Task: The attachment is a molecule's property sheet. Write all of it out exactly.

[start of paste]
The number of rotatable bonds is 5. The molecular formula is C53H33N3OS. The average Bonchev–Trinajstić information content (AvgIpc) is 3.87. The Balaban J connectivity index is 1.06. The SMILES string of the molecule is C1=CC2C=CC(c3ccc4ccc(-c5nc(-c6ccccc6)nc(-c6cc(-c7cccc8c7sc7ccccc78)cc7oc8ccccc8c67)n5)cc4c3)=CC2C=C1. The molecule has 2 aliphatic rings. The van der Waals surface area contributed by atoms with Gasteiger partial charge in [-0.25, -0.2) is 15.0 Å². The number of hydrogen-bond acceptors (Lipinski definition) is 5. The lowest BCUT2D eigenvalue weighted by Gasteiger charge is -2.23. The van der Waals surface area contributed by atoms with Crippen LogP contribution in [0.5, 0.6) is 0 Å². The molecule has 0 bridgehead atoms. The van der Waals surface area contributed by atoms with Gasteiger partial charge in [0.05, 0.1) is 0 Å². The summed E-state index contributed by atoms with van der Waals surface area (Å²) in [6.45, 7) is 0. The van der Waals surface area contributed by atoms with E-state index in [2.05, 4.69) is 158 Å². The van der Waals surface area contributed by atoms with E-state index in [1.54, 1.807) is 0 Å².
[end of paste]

The number of rotatable bonds is 5. The molecular formula is C53H33N3OS. The average Bonchev–Trinajstić information content (AvgIpc) is 3.87. The Balaban J connectivity index is 1.06. The SMILES string of the molecule is C1=CC2C=CC(c3ccc4ccc(-c5nc(-c6ccccc6)nc(-c6cc(-c7cccc8c7sc7ccccc78)cc7oc8ccccc8c67)n5)cc4c3)=CC2C=C1. The molecule has 2 aliphatic rings. The van der Waals surface area contributed by atoms with Gasteiger partial charge in [-0.25, -0.2) is 15.0 Å². The number of hydrogen-bond acceptors (Lipinski definition) is 5. The lowest BCUT2D eigenvalue weighted by Gasteiger charge is -2.23. The van der Waals surface area contributed by atoms with Crippen LogP contribution in [0.5, 0.6) is 0 Å². The molecule has 0 bridgehead atoms. The van der Waals surface area contributed by atoms with Gasteiger partial charge in [0.05, 0.1) is 0 Å². The summed E-state index contributed by atoms with van der Waals surface area (Å²) in [6.45, 7) is 0. The van der Waals surface area contributed by atoms with E-state index in [2.05, 4.69) is 158 Å². The van der Waals surface area contributed by atoms with E-state index in [1.54, 1.807) is 0 Å².